I wonder, does Gary also refuse to work on cars owned by people with other health problems or handicaps? Would he get huffy if I removed the baby-seat from the car before he began? Would he have a problem with crutches or a chair lift or anything like that? Was he just in a really weird mood?

I asked him, just to be sure, because I can be quite naive sometimes, if he was joking. He said that he wasn't. "I've got dogs and plants and all kinds of stuff around here," he explained, offering his unsolicited diagnosis as to the causes of my particular allergic reactions, and his medical advice about my health problems. He knows better than me, apparently, what I'm allergic to and how to deal with it. The ultimatum was, essentially, you either let me get in the car without putting seat covers on, or I don't work on your car. Or, to put it another way, you either risk your health by allowing me to work on your car the way the mood strikes me, or you don't get my service. He didn't ask me to leave. He didn't say he wasn't going to do it. He just waited for me to change my mind about this little preference of mine.

Okey-doke. I guess he has too many customers. Or maybe he decided between the time I called and the time I got to the shop that he just didn't want to deal with Max's particular problem, because he changed his tune awfully fast; on the phone he was insistent that I bring the car in as soon as possible, especially since his other mechanic was leaving within an hour. Or (one of my favorites) maybe he took it personally, as though I thought he in particular was dirty, or that mechanics are dirty. Or maybe when I got there I didn't look rich enough to soak, even though I'd brought the car in for a $150-$200 diagnosis, with the threat of thousands of dollars worth of repairs hanging over my head.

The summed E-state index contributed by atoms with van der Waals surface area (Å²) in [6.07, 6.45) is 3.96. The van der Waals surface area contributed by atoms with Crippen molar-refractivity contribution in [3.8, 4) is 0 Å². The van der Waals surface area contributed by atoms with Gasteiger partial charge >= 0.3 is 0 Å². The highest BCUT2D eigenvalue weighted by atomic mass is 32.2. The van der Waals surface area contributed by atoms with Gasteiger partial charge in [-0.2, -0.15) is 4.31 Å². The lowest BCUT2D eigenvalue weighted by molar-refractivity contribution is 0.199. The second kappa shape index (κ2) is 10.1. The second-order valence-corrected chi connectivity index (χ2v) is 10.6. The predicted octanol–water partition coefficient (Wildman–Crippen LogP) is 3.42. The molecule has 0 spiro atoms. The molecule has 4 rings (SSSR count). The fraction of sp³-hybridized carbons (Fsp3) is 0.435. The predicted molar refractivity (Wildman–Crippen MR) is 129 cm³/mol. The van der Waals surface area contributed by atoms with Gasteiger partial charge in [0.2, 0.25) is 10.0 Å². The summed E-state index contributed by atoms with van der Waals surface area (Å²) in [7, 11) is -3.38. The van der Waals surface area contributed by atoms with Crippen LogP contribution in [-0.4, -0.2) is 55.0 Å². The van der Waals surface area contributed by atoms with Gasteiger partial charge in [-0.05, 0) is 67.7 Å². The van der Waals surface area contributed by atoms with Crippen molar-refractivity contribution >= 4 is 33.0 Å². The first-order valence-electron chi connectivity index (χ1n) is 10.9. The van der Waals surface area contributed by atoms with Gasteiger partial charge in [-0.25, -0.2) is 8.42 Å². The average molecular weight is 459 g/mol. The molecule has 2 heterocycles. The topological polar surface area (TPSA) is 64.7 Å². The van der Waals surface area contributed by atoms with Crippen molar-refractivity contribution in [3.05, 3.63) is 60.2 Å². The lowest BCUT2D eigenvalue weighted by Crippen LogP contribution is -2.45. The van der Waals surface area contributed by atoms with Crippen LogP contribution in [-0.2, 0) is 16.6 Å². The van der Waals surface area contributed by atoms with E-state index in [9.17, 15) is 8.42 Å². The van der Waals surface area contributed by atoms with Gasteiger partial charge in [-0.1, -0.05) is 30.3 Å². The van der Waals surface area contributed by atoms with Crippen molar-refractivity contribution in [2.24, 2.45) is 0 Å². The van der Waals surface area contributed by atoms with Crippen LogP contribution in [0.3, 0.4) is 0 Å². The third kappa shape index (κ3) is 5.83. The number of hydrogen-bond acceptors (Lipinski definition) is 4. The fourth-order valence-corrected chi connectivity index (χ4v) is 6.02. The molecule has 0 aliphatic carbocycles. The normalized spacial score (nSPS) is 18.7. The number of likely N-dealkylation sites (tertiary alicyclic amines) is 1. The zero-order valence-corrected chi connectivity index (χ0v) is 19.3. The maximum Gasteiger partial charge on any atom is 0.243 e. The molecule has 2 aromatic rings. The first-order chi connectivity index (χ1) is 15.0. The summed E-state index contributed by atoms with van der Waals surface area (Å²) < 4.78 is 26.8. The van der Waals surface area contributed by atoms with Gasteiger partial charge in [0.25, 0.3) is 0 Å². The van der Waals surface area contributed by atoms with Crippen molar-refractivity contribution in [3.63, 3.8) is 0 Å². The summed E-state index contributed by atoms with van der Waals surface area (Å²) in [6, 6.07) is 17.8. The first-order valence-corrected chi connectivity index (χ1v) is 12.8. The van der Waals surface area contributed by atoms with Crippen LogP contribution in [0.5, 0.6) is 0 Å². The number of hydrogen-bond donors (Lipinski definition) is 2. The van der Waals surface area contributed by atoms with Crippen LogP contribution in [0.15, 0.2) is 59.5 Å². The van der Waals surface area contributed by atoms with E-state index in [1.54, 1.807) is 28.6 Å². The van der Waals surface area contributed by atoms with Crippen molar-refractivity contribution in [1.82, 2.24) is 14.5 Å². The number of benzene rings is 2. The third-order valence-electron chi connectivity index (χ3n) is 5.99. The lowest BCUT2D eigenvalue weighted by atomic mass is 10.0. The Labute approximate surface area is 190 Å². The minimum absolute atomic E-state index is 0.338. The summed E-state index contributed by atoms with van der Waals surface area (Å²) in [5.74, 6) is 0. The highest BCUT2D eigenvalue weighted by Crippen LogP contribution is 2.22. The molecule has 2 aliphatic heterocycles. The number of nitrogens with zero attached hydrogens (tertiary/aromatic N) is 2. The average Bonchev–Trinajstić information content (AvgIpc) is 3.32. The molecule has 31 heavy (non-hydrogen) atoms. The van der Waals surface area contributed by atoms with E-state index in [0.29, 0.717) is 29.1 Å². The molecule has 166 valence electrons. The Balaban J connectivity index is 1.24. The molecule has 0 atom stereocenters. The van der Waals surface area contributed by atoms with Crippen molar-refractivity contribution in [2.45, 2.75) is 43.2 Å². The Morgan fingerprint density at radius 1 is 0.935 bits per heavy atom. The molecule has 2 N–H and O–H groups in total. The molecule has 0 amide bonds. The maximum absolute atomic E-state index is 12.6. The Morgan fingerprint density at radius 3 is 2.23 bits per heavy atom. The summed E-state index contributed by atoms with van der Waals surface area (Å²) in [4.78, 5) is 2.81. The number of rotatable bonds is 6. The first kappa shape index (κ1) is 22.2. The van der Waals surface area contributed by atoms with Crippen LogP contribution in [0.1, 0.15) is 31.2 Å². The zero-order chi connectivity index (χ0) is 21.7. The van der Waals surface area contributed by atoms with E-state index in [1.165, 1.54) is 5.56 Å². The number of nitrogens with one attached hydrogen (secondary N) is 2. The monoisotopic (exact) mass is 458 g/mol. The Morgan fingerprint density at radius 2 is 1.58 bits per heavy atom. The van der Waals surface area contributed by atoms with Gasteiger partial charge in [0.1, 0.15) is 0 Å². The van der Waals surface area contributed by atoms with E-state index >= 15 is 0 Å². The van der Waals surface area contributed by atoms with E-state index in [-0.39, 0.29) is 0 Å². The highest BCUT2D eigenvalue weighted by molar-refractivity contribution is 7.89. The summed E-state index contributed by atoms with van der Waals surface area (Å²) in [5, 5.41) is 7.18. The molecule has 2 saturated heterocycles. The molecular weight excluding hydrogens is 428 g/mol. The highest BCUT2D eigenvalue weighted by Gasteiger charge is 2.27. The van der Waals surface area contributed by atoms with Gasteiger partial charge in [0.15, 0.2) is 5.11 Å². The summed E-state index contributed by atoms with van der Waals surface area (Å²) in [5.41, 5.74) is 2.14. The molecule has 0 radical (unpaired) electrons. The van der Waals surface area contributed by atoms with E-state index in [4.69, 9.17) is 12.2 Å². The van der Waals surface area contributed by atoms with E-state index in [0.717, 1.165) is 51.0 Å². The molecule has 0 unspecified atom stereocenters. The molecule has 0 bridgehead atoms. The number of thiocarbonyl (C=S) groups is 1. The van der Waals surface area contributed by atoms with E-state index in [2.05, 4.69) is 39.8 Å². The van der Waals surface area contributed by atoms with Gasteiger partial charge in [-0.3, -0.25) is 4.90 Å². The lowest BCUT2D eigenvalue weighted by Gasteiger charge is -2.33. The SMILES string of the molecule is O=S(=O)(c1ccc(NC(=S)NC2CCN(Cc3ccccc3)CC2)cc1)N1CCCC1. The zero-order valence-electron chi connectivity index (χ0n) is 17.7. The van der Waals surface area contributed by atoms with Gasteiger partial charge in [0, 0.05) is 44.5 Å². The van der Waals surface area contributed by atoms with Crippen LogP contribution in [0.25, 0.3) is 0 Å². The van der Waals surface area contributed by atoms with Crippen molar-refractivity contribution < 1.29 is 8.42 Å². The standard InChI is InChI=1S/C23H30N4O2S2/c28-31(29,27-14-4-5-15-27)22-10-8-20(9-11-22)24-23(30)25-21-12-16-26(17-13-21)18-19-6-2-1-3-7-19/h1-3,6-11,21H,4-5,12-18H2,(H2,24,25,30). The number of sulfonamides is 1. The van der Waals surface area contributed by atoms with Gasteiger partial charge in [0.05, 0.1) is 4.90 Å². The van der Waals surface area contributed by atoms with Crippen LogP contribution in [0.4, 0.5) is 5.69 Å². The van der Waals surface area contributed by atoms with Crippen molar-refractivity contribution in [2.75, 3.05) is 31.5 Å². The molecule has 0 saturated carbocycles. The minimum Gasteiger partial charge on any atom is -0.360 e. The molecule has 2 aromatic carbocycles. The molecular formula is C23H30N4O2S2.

So I pulled the car back out and left without another word. If I'm not going to deal with people who insist on being dishonest, I'm definitely not going to deal with people who flat-out tell me that their pride is more important than my health. How am I supposed to trust someone like that?

I guess the lesson that I can learn from this is that you can survive in business even if you are exceedingly thoughtless, inconsiderate of other human beings, irrational, unpredictable, moody, and flighty. No need to cooperate with the customer, even if the customer does all the necessary work, such as putting seat covers on the car. Don't feel like dealing with it? Feel irrationally insulted by the implication that you are not so immaculate that no person in her right mind could possibly have an allergic reaction to you? No problem. There's always another customer rolling along. And don't even think about protecting the upholstery of a car from engine grease--why would anyone want that? Surely, anyone who feigns allergies is really just saying your lowlife mechanic's clothing is too dirty for her dainty car. And what with the state smog regulations, you're assured of a nice living no matter what.

More importantly, this has inspired me to create a new section of my web site: reviews of local businesses, especially automechanics. Wouldn't that be useful? The Car Talk site is nice, but they have a policy of only accepting recommendations, and taking down comments that "bad mouth" a mechanic. Not nearly as useful as providing both sides as people see fit.